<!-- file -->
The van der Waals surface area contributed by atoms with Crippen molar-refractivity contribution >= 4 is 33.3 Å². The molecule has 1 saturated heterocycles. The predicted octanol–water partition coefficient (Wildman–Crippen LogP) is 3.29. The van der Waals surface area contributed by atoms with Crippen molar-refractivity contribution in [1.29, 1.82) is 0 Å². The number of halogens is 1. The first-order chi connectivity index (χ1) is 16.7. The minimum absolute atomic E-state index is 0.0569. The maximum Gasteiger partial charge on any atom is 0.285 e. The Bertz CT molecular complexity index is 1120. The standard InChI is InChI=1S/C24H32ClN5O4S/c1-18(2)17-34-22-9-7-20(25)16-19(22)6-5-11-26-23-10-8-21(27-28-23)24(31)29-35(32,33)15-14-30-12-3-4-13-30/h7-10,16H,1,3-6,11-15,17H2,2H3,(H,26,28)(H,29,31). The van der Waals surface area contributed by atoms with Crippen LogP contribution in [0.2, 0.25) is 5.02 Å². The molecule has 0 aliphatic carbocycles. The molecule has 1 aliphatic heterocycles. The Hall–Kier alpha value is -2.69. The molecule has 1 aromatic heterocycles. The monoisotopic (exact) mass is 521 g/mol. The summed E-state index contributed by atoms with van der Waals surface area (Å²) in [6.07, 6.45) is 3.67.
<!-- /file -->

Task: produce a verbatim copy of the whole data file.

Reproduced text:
The van der Waals surface area contributed by atoms with Crippen molar-refractivity contribution >= 4 is 33.3 Å². The molecule has 1 saturated heterocycles. The predicted octanol–water partition coefficient (Wildman–Crippen LogP) is 3.29. The van der Waals surface area contributed by atoms with Crippen molar-refractivity contribution in [1.29, 1.82) is 0 Å². The number of halogens is 1. The first-order chi connectivity index (χ1) is 16.7. The minimum absolute atomic E-state index is 0.0569. The maximum Gasteiger partial charge on any atom is 0.285 e. The Bertz CT molecular complexity index is 1120. The standard InChI is InChI=1S/C24H32ClN5O4S/c1-18(2)17-34-22-9-7-20(25)16-19(22)6-5-11-26-23-10-8-21(27-28-23)24(31)29-35(32,33)15-14-30-12-3-4-13-30/h7-10,16H,1,3-6,11-15,17H2,2H3,(H,26,28)(H,29,31). The van der Waals surface area contributed by atoms with Crippen LogP contribution in [0.2, 0.25) is 5.02 Å². The molecule has 0 aliphatic carbocycles. The molecule has 1 aliphatic heterocycles. The Hall–Kier alpha value is -2.69. The molecule has 1 aromatic heterocycles. The monoisotopic (exact) mass is 521 g/mol. The summed E-state index contributed by atoms with van der Waals surface area (Å²) in [6.07, 6.45) is 3.67.